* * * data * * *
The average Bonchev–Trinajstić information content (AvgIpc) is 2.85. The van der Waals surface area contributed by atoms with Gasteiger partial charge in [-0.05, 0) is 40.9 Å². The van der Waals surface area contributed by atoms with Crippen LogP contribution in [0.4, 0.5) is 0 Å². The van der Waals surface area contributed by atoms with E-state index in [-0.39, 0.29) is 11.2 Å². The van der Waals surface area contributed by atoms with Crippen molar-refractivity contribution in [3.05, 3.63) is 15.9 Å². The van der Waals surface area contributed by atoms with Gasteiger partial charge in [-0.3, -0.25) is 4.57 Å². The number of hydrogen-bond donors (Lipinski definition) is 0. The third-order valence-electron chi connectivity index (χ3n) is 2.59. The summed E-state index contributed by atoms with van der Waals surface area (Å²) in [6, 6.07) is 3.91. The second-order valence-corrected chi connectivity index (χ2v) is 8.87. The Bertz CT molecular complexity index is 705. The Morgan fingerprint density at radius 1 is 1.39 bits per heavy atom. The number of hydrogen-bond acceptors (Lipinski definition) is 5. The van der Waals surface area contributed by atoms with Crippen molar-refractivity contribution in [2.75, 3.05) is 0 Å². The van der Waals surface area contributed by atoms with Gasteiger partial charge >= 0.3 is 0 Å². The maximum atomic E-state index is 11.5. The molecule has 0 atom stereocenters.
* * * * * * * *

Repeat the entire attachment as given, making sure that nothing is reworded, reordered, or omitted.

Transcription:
The average Bonchev–Trinajstić information content (AvgIpc) is 2.85. The van der Waals surface area contributed by atoms with Gasteiger partial charge in [-0.05, 0) is 40.9 Å². The van der Waals surface area contributed by atoms with Crippen LogP contribution in [0.4, 0.5) is 0 Å². The van der Waals surface area contributed by atoms with E-state index in [-0.39, 0.29) is 11.2 Å². The van der Waals surface area contributed by atoms with Crippen molar-refractivity contribution in [3.05, 3.63) is 15.9 Å². The van der Waals surface area contributed by atoms with Gasteiger partial charge in [-0.3, -0.25) is 4.57 Å². The number of hydrogen-bond donors (Lipinski definition) is 0. The third-order valence-electron chi connectivity index (χ3n) is 2.59. The summed E-state index contributed by atoms with van der Waals surface area (Å²) in [6, 6.07) is 3.91. The second-order valence-corrected chi connectivity index (χ2v) is 8.87. The Bertz CT molecular complexity index is 705. The Morgan fingerprint density at radius 1 is 1.39 bits per heavy atom. The number of hydrogen-bond acceptors (Lipinski definition) is 5. The van der Waals surface area contributed by atoms with Crippen molar-refractivity contribution in [2.75, 3.05) is 0 Å². The van der Waals surface area contributed by atoms with Gasteiger partial charge >= 0.3 is 0 Å². The maximum atomic E-state index is 11.5. The molecule has 0 atom stereocenters.